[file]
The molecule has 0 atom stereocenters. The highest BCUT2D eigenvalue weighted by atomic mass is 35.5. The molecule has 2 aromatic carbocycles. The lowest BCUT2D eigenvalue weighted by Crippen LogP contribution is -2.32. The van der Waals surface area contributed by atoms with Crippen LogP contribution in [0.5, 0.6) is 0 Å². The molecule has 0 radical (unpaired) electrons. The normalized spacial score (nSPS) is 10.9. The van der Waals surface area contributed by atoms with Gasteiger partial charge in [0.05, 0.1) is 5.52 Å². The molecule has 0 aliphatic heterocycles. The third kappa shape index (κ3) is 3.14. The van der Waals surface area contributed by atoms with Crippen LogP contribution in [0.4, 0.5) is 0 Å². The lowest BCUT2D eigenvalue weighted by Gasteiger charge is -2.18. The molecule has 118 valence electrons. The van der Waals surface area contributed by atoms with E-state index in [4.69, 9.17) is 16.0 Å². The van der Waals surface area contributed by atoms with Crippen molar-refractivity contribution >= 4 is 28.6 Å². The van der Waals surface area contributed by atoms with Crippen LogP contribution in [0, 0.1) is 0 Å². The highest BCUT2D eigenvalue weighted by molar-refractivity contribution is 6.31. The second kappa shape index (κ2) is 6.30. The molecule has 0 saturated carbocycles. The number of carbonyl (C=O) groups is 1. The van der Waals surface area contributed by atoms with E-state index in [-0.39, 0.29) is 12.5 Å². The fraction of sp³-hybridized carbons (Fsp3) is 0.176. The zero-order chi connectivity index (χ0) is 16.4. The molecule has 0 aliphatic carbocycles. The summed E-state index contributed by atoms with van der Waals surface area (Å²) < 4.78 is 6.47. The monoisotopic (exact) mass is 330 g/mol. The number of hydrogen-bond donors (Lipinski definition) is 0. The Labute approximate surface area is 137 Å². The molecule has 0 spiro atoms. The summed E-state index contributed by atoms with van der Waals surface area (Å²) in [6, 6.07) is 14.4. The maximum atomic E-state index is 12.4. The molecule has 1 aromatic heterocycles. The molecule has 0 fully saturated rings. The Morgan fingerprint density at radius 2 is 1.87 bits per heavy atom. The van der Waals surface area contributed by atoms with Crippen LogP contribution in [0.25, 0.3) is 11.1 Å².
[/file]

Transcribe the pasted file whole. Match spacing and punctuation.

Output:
The molecule has 0 atom stereocenters. The highest BCUT2D eigenvalue weighted by atomic mass is 35.5. The molecule has 2 aromatic carbocycles. The lowest BCUT2D eigenvalue weighted by Crippen LogP contribution is -2.32. The van der Waals surface area contributed by atoms with Crippen LogP contribution in [0.5, 0.6) is 0 Å². The molecule has 0 radical (unpaired) electrons. The normalized spacial score (nSPS) is 10.9. The van der Waals surface area contributed by atoms with Gasteiger partial charge in [0.05, 0.1) is 5.52 Å². The molecule has 0 aliphatic heterocycles. The third kappa shape index (κ3) is 3.14. The van der Waals surface area contributed by atoms with Crippen LogP contribution in [0.4, 0.5) is 0 Å². The lowest BCUT2D eigenvalue weighted by Gasteiger charge is -2.18. The molecule has 118 valence electrons. The van der Waals surface area contributed by atoms with E-state index in [4.69, 9.17) is 16.0 Å². The van der Waals surface area contributed by atoms with Crippen molar-refractivity contribution >= 4 is 28.6 Å². The van der Waals surface area contributed by atoms with Crippen LogP contribution in [0, 0.1) is 0 Å². The highest BCUT2D eigenvalue weighted by molar-refractivity contribution is 6.31. The second kappa shape index (κ2) is 6.30. The molecule has 0 saturated carbocycles. The number of carbonyl (C=O) groups is 1. The van der Waals surface area contributed by atoms with E-state index in [-0.39, 0.29) is 12.5 Å². The fraction of sp³-hybridized carbons (Fsp3) is 0.176. The zero-order chi connectivity index (χ0) is 16.4. The molecule has 0 aliphatic carbocycles. The summed E-state index contributed by atoms with van der Waals surface area (Å²) < 4.78 is 6.47. The monoisotopic (exact) mass is 330 g/mol. The number of hydrogen-bond donors (Lipinski definition) is 0. The Labute approximate surface area is 137 Å². The molecule has 0 spiro atoms. The summed E-state index contributed by atoms with van der Waals surface area (Å²) in [6, 6.07) is 14.4. The maximum atomic E-state index is 12.4. The molecule has 1 aromatic heterocycles. The molecule has 0 fully saturated rings. The Morgan fingerprint density at radius 2 is 1.87 bits per heavy atom. The van der Waals surface area contributed by atoms with Crippen LogP contribution in [0.25, 0.3) is 11.1 Å².